reporter: this road trip was work and not just play. he was on a mission to get a job as a karate teacher and then quit after one-day. the newlyweds took off in a used then to work 50 jobs for just one day in all 50 states of america. finding someone to hire him wasn't always easy. >> it's night: 23 in the morning. i've already -- it's 9:23 in the morning and i've already gotten three no's. reporter: some of the outliers is joining a stadium cleanup crew and reading a zombie at a farm in maryland. >> all these things that i did that i never would have considered as careers, and i
would be happy doing just about any of them. reporter: 13 months and more than 30,000 kilometers after they set off, he completed his final and favorite job, a park ranger in alaska. his next challenge is finding a job to hold down for more than a day. stewart: here is the main headlines. greece's stock market reopens sharply down after five weeks of closure. nearly 23% down. despite the agreement of a new bailout for the country. nigeria's army claims to have rescued another 178 people from the clutches of boko haram. the army also claiming to have destroyed several camps of the islamic extremists. u.s. secretary of state john kerry in qatar to reassure that the nuclear deal with iran is a good one. now we are going to go back to the greek story. stephen carroll is here with it.
open again after being closed for five weeks. stephen: a pretty sharp plunge on opening day at almost 23%. things have come back a little bit since that, since the open. this is the first time that investors have had a chance to react since the referendum held and the bailout on june 28. there are some restrictions on share trading mostly preventing greeks from transferring money from their bank accounts into the stock market. let's go to london and speak to michael houston, chief market analyst at cmc markets. take us through what is happening in athens today. it's a pretty dramatic selloff. michael: yes, good afternoon. it's not altogether a surprise this plunge in the athens stock market. they've been off for five weeks now. they were suspended just prior
to the end of june. and the imposition of capital controls. the economic data out of this morning, we saw the extent of the damage to the greek economy. manufacturing, pmi, dropping to an all-time low of 30. 50 is essentially stagnation. 51 is expansion. below 50 is contraction. you can see the effect of the past five weeks have had in the greek economy. banking shares in particular were suspended. a limit down 30%. that is a significant pressure point for the greek economy. there will be significant negotiations about some form of recapitalization for the great banks because, essentially without any recapitalization of these banks, it will be vary difficult for the greek economy to actually grow and recover.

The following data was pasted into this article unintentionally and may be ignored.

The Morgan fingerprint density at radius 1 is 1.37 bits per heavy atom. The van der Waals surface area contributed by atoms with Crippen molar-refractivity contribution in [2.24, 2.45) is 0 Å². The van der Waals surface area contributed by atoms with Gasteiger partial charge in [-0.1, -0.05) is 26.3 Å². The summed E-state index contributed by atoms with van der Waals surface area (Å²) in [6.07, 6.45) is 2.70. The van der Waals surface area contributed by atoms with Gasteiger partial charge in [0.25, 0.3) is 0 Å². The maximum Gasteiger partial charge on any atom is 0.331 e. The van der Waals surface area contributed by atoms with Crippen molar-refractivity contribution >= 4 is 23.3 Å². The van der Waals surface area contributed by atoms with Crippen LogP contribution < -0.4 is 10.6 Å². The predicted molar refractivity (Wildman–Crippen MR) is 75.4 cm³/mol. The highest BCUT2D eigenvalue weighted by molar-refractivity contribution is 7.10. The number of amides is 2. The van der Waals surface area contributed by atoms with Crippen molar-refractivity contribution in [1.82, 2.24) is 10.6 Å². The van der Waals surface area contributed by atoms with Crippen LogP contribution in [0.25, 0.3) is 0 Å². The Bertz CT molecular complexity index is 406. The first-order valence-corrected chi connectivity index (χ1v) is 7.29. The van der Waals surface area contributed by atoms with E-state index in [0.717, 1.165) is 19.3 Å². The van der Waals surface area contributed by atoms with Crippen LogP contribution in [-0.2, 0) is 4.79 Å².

michael: the european markets do not seem bothered by what is happening in greece. how important do you think is this moved to reopen the market? michael: it is important with respect to some normalization to break markets -- to greek markets. but significant restrictions on what investors can and can't do on greek stocks, the short selling ban, these are significantly record lows, particularly the banking stocks. there are still significant emergences between not only the politics within greece but also within the creditors themselves. the imf is calling for debt relief, something that germany is implacably opposed to. on august 20, greece has two do a repayment to the european central bank. so the fact that they stuck
market has reopened, there still remains significant obstacles. stephen: thank you. let's take a look at some of the figures michael was talking about. greek stock market opened down 23%. it is down about 17% at this stage. the rest of the european markets, we see things moving along a little bit as well. we have seen gains in paris and frankfurt. in london, things down slightly. but no great impact to the rest of the european markets. stewart: opportunities for foreign companies as sanctions are lifted in iran? stephen: renault previously had
great success in iran. they are hoping to quadruple their production by 2020. reporter: just a few months ago these car parts could not have been imported to iran. today, they are being used to make the tondo. the restrictions on their business, the company suffered losses of over 500 million euros. >> they production lines did not stop but there was limited activity. the factories were working at about 15% to 20% of their capacity. and that is just not tenable when you have six cars. reporter: in the past, renault was one of iran's biggest carmakers. that is a position they want to win back.